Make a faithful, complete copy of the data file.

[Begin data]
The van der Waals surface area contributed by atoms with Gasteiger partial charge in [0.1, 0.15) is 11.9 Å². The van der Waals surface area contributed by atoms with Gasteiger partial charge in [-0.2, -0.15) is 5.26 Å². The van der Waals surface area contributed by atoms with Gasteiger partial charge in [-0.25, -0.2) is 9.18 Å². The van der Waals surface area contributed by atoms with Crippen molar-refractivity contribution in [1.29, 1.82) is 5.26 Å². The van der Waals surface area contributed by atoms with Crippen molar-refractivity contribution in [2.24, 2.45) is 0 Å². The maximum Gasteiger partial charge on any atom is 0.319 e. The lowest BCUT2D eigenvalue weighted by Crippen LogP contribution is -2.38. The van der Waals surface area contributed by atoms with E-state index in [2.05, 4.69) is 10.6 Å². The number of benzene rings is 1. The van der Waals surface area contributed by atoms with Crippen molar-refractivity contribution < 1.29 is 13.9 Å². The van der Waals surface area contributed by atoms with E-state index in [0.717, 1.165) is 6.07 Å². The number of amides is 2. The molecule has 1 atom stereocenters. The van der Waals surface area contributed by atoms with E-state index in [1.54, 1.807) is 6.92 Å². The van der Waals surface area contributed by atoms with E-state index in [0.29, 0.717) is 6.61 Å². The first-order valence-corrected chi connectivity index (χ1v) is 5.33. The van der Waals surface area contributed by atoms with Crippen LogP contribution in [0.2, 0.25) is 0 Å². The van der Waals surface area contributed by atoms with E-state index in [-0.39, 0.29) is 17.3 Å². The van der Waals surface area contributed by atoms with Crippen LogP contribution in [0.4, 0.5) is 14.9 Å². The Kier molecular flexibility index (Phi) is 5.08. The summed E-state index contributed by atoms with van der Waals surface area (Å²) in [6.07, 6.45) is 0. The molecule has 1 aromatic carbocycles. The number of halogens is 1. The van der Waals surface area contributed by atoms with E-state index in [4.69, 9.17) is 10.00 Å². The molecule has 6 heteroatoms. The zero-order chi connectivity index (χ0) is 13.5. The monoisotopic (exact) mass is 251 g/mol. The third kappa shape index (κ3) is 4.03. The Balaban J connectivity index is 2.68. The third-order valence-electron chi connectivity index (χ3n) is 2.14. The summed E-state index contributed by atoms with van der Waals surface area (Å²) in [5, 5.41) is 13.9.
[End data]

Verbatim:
The van der Waals surface area contributed by atoms with Gasteiger partial charge in [0.1, 0.15) is 11.9 Å². The van der Waals surface area contributed by atoms with Gasteiger partial charge in [-0.2, -0.15) is 5.26 Å². The van der Waals surface area contributed by atoms with Gasteiger partial charge in [-0.25, -0.2) is 9.18 Å². The van der Waals surface area contributed by atoms with Crippen molar-refractivity contribution in [1.29, 1.82) is 5.26 Å². The van der Waals surface area contributed by atoms with Crippen molar-refractivity contribution in [2.24, 2.45) is 0 Å². The maximum Gasteiger partial charge on any atom is 0.319 e. The lowest BCUT2D eigenvalue weighted by Crippen LogP contribution is -2.38. The van der Waals surface area contributed by atoms with E-state index in [2.05, 4.69) is 10.6 Å². The number of benzene rings is 1. The van der Waals surface area contributed by atoms with Crippen molar-refractivity contribution < 1.29 is 13.9 Å². The van der Waals surface area contributed by atoms with E-state index in [0.717, 1.165) is 6.07 Å². The number of amides is 2. The molecule has 1 atom stereocenters. The van der Waals surface area contributed by atoms with E-state index in [1.54, 1.807) is 6.92 Å². The van der Waals surface area contributed by atoms with E-state index in [0.29, 0.717) is 6.61 Å². The first-order valence-corrected chi connectivity index (χ1v) is 5.33. The van der Waals surface area contributed by atoms with Crippen LogP contribution in [0.2, 0.25) is 0 Å². The van der Waals surface area contributed by atoms with E-state index in [-0.39, 0.29) is 17.3 Å². The van der Waals surface area contributed by atoms with Crippen LogP contribution in [0.4, 0.5) is 14.9 Å². The Kier molecular flexibility index (Phi) is 5.08. The summed E-state index contributed by atoms with van der Waals surface area (Å²) in [6.07, 6.45) is 0. The molecule has 1 aromatic carbocycles. The number of halogens is 1. The van der Waals surface area contributed by atoms with E-state index in [4.69, 9.17) is 10.00 Å². The molecule has 6 heteroatoms. The zero-order chi connectivity index (χ0) is 13.5. The monoisotopic (exact) mass is 251 g/mol. The third kappa shape index (κ3) is 4.03. The Balaban J connectivity index is 2.68. The third-order valence-electron chi connectivity index (χ3n) is 2.14. The summed E-state index contributed by atoms with van der Waals surface area (Å²) in [5, 5.41) is 13.9.